The power of temperature control
Photo: Getty

The risks of extreme heat don’t impact us all equally. Around the world, more than one billion people are especially threatened by a lack of cooling technology—especially as climate change causes temperatures to rise even further.

A new report out Monday from Sustainable Energy for All, a nonprofit launched by a former United Nations secretary general in 2011, highlights the need to expand access to cooling technologies (like air conditioners and fridges) in countries like Brazil, India, and Sudan. Cooling not only keeps peoples’ body temperatures stable; it helps preserve food and medicines that people rely on.

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“In a world facing continuously rising temperatures, access to cooling is not a luxury. It’s essential for everyday life,” said Rachel Kyte, Sustainable Energy for All CEO, in a press release. “It guarantees safe cold supply chains for fresh produce, safe storage of life-saving vaccines, and safe work and housing conditions.”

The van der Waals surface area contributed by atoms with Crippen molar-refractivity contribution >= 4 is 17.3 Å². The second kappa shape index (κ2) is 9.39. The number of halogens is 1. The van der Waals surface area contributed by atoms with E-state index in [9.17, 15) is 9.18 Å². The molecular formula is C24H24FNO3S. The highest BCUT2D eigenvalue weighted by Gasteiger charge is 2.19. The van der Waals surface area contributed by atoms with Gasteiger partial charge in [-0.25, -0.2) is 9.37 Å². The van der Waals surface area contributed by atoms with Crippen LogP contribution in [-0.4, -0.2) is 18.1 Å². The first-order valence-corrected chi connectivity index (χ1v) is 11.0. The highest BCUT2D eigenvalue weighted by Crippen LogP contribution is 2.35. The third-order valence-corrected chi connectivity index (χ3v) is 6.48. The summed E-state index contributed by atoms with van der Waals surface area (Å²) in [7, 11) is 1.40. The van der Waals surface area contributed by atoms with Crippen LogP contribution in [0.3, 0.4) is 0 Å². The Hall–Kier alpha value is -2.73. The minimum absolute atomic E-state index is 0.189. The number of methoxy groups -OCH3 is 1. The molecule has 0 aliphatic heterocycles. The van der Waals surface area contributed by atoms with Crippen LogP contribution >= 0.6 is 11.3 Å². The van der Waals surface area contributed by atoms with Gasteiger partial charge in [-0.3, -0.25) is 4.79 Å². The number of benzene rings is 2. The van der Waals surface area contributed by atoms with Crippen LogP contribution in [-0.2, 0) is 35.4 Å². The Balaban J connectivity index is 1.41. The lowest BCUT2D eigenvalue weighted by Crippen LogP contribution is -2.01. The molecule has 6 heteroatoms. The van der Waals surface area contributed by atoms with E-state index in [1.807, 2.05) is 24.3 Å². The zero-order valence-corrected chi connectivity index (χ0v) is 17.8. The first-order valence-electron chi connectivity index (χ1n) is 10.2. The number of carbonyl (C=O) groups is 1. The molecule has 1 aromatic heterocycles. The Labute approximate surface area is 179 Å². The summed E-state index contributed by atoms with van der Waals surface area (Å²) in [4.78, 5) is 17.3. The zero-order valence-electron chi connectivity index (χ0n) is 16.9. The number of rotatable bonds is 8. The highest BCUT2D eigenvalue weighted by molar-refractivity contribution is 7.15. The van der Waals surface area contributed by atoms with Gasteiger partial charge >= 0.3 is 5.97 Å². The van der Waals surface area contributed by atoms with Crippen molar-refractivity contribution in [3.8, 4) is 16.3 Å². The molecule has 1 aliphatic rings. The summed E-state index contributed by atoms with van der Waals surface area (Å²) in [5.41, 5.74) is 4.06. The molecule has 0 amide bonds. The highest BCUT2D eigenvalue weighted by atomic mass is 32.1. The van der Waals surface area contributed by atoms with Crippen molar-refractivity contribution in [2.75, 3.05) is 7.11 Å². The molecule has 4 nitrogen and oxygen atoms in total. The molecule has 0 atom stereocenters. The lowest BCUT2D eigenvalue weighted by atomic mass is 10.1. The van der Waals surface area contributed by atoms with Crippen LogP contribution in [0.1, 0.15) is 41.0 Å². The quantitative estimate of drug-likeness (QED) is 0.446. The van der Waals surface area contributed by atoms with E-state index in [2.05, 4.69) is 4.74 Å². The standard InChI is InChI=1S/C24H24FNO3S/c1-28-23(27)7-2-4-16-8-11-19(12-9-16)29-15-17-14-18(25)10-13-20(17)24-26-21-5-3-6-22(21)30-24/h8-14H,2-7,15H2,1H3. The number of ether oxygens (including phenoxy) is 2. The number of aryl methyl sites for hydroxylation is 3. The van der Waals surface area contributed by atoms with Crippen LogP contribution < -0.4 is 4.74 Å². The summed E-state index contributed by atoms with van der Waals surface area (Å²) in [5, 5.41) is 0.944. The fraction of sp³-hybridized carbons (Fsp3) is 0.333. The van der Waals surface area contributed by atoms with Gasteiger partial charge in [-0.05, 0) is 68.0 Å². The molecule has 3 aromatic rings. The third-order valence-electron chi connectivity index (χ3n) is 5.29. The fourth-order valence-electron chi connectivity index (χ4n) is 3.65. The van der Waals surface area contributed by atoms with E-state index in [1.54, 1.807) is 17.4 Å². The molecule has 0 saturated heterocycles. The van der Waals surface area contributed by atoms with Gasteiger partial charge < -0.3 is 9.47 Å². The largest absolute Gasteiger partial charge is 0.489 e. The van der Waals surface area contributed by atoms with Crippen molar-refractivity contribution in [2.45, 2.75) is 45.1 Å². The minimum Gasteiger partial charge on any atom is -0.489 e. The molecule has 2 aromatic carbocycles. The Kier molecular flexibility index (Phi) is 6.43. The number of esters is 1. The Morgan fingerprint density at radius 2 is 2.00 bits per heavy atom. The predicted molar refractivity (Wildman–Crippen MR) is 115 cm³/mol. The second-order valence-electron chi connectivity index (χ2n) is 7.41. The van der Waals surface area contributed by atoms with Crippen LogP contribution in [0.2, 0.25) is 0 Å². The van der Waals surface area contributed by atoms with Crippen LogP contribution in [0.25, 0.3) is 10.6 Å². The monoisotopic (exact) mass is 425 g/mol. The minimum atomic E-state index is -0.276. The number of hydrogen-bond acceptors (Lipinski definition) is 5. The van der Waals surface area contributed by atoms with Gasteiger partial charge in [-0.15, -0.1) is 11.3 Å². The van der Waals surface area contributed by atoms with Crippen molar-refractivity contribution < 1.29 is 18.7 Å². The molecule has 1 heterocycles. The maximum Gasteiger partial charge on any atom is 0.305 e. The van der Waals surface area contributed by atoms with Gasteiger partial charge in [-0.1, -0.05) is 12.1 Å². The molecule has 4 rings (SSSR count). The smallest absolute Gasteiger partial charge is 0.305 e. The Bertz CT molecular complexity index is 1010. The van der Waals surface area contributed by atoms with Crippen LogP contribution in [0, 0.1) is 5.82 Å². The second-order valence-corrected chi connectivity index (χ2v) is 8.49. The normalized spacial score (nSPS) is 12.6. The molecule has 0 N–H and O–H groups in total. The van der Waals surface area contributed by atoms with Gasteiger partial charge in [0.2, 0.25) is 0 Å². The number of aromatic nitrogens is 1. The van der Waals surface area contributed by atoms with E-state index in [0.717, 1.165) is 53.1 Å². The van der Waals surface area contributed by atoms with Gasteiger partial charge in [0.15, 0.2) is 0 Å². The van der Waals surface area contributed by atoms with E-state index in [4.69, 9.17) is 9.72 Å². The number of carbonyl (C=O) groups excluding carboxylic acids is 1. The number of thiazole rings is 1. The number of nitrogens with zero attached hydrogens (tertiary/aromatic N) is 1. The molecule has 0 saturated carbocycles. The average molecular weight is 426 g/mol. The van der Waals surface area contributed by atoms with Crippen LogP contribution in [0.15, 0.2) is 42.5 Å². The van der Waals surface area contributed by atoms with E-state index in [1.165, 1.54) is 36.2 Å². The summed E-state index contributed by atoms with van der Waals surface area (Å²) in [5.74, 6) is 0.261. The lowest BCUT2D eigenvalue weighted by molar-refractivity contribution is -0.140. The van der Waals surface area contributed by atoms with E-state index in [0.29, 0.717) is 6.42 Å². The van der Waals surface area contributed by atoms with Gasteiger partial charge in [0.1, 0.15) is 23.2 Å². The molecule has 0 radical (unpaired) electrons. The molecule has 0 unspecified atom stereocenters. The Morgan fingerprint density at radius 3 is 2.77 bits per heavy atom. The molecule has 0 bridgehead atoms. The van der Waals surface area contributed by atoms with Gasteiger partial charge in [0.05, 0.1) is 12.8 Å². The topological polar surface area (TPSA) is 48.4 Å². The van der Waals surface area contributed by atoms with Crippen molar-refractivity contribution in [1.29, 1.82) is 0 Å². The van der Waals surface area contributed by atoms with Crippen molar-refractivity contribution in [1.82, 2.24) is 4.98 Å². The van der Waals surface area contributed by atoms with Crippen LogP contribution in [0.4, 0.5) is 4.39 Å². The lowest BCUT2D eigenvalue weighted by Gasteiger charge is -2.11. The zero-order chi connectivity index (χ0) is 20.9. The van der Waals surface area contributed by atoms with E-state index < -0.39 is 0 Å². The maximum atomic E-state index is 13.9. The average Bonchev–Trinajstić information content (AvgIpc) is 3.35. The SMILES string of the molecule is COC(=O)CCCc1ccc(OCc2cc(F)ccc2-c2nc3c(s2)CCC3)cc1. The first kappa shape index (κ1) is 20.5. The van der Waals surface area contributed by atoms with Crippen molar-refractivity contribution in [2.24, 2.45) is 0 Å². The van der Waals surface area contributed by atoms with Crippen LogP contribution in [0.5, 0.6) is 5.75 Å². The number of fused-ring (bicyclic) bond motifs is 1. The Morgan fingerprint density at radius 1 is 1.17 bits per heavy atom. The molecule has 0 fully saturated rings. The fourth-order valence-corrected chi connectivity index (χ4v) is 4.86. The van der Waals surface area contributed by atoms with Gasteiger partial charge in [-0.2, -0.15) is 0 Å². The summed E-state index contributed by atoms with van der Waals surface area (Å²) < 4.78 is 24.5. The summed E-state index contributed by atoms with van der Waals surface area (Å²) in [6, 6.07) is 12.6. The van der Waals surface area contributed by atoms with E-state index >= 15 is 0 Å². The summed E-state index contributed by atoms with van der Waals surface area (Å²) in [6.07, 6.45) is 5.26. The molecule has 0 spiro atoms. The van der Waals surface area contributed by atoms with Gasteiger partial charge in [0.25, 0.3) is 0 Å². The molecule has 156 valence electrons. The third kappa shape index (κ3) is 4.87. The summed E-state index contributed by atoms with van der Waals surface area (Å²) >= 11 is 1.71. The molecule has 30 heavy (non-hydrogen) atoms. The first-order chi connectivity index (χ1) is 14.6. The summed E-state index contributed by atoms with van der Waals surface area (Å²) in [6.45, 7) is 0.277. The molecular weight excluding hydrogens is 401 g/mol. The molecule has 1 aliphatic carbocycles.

The report was supported by the Kigali Cooling Efficiency Program, which exists to meet the goals of the Kigali Amendment, an international agreement to help phase out climate-warming hydrofluorocarbons used in refrigeration and air conditioning.

It’s no surprise, then, that the report also highlights how air conditioning is a double-edged sword. Until the electricity that drives it is produced using clean energy, its production results in climate warming greenhouse gases and potentially deadly air pollution.

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Cooling already accounts for 10 percent of our global warming, per the report. And that number is likely to rise. Currently, an estimated 2.3 billion middle-class people around the world may only be able to afford less efficient ACs.

It’s a catch 22—so long as we rely on dirty energy sources.

“We must meet these [cooling] needs in an energy efficient way and without using ozone-damaging substances,” Kyte said. “If not, the risks to life, health and the planet are significant.”

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That’s a fact: Over the weekend, a heatwave in Japan killed at least six. Last week, a heatwave killed about 70 people. With climate change, the risk of dangerous heat waves grows. By 2100, deadly heat waves could threaten 74 percent of people on the planet if we continue with business-as-usual emissions, per a 2017 study.

More people need cooling, and cooling must go green. I’m sure my family members in tropical El Salvador, where air conditioners are a luxury despite temperatures that average around 75 degrees Fahrenheit year-round, would agree.